Unpicking the detail of the evidence to get a just disciplinary outcome
Published 29 January 2020
An employee can be forgiven for thinking everything is against them when facing disciplinary action and witness statements appear to go against them,
GP receptionist Molly faced the threat of dismissal when she was alleged to have been abusive and insulting to a pharmacy worker during a telephone call about a prescription.
When Molly was invited to a disciplinary hearing she was provided with the evidence against her. It consisted of a written complaint from the pharmacy worker and two email statements from a pair of her colleagues.
Employees in Molly’s position will often turn to their own workmates for back-up. She remembered mentioning the conversation to a female colleague at the time and telling her it was the caller who was abusive.
So, when Molly attended a fact-finding meeting as part of the disciplinary investigation process she named her colleague as a witness in support of her case.
The colleague was eventually asked about the incident six weeks after it occurred. She told the investigating manager she could not honestly remember exactly what had been said.
Molly having worked for her employer for nearly six years seriously thought about resigning and pursuing a case for constructive dismissal as she felt as if she was being unfairly forced out.
Molly had never been involved in any type of disciplinary process with her current or any previous employer during her long working career.
She was unsure what to expect, spoke to a friend and was given the details that led to her contacting the Castle Associates Employee Support Centre for help.
Our representatives are experts in studying the evidence being used against an employee in a disciplinary case and assessing the strengths and weaknesses of it.
It was felt that the case was effectively the word of Molly against that of the pharmacy worker. It was clear the evidence of the caller’s colleagues was based on hearsay and they had simply repeated what they had been told.
The fact Molly’s colleague could not remember what was said was not considered to be a problem.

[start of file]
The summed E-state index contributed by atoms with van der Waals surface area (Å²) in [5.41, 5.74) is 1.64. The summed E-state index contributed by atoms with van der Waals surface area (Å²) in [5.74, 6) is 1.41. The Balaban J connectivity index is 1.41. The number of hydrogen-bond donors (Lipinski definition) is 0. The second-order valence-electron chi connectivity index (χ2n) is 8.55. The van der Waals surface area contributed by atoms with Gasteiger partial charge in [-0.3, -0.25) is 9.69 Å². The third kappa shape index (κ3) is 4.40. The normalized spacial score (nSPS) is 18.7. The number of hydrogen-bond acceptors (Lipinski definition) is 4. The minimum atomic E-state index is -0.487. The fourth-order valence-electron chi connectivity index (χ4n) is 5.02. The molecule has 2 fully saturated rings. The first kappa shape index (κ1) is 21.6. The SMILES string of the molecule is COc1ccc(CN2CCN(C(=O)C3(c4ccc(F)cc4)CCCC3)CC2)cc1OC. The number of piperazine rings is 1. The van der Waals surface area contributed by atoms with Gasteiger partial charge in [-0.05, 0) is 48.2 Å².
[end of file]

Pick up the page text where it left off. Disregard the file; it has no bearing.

Our representative discussed the outcome Molly wanted. She explained she had thought about resigning, considered a settlement agreement but because she loved her job she wanted to clear her name and carry on working.
At the disciplinary hearing our representative presented Molly’s case, which included reference to the two witness statements said to support the allegation. He highlighted to the chair of the hearing the sections that confirmed the statements were based purely on what the complainant had said to the witnesses.
He told the hearing that as those witnesses, by their own accounts, clearly did not hear what was said during the call their accounts cannot be considered an independent and impartial account of the event.
It was also pointed out that the witness statements, which were emails sent to the woman making the complaint, had not been gathered by the investigating manager. He simply accepted them as fact and did not question them as can reasonably be expected as part of a thorough and fair investigation that may lead to dismissal.
The witness statement from Molly’s colleague was referred to and it was maintained that given the considerable delay in her being asked about the incident it was plausible she could not recall exactly what was said.
The unexplained and unreasonable delay in conducting the investigation was raised as a concern, as was the fact it was harmful to Molly’s case and put her at a disadvantage.
Our representative told the hearing that the case was effectively the word of Molly against that of the pharmacy worker. He cited employment case law to say that in such circumstances, without corroboration one way or the other, the alleged wrongdoer should be given the benefit of the doubt.
Molly was given the benefit of the doubt, and she was relieved to be cleared of the allegation.
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